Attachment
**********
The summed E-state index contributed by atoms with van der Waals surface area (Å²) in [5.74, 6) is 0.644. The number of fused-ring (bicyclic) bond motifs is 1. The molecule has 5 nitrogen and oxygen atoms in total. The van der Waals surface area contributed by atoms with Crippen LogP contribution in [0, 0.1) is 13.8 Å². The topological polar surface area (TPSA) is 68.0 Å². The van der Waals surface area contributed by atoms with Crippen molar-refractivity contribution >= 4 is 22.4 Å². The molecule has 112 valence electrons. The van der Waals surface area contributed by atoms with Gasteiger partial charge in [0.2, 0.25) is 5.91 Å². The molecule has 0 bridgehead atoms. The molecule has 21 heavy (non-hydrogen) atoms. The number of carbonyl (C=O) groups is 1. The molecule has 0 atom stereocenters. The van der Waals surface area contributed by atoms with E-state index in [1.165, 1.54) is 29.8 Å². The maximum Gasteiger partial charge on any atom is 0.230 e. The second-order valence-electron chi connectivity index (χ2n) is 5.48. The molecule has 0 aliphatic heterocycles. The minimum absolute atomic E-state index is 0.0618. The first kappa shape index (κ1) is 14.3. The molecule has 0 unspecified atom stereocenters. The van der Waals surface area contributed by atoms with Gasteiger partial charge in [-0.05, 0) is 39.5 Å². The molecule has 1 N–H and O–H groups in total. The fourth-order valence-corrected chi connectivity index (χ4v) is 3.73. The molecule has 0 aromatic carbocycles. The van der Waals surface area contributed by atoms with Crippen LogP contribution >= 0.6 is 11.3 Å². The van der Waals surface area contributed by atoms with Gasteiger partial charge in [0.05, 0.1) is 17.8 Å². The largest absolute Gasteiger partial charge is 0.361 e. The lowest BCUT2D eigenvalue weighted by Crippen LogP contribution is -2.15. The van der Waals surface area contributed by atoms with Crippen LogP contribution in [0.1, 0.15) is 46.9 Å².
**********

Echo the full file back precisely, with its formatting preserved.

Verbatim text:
The summed E-state index contributed by atoms with van der Waals surface area (Å²) in [5.74, 6) is 0.644. The number of fused-ring (bicyclic) bond motifs is 1. The molecule has 5 nitrogen and oxygen atoms in total. The van der Waals surface area contributed by atoms with Crippen LogP contribution in [0, 0.1) is 13.8 Å². The topological polar surface area (TPSA) is 68.0 Å². The van der Waals surface area contributed by atoms with Crippen molar-refractivity contribution >= 4 is 22.4 Å². The molecule has 112 valence electrons. The van der Waals surface area contributed by atoms with Gasteiger partial charge in [0.2, 0.25) is 5.91 Å². The molecule has 0 bridgehead atoms. The molecule has 21 heavy (non-hydrogen) atoms. The number of carbonyl (C=O) groups is 1. The molecule has 0 atom stereocenters. The van der Waals surface area contributed by atoms with E-state index in [1.165, 1.54) is 29.8 Å². The maximum Gasteiger partial charge on any atom is 0.230 e. The second-order valence-electron chi connectivity index (χ2n) is 5.48. The molecule has 0 aliphatic heterocycles. The minimum absolute atomic E-state index is 0.0618. The first kappa shape index (κ1) is 14.3. The molecule has 0 unspecified atom stereocenters. The van der Waals surface area contributed by atoms with Gasteiger partial charge in [-0.05, 0) is 39.5 Å². The molecule has 1 N–H and O–H groups in total. The fourth-order valence-corrected chi connectivity index (χ4v) is 3.73. The molecule has 0 aromatic carbocycles. The van der Waals surface area contributed by atoms with Crippen LogP contribution >= 0.6 is 11.3 Å². The van der Waals surface area contributed by atoms with Gasteiger partial charge in [0.05, 0.1) is 17.8 Å². The largest absolute Gasteiger partial charge is 0.361 e. The lowest BCUT2D eigenvalue weighted by Crippen LogP contribution is -2.15. The van der Waals surface area contributed by atoms with Crippen LogP contribution in [0.1, 0.15) is 46.9 Å².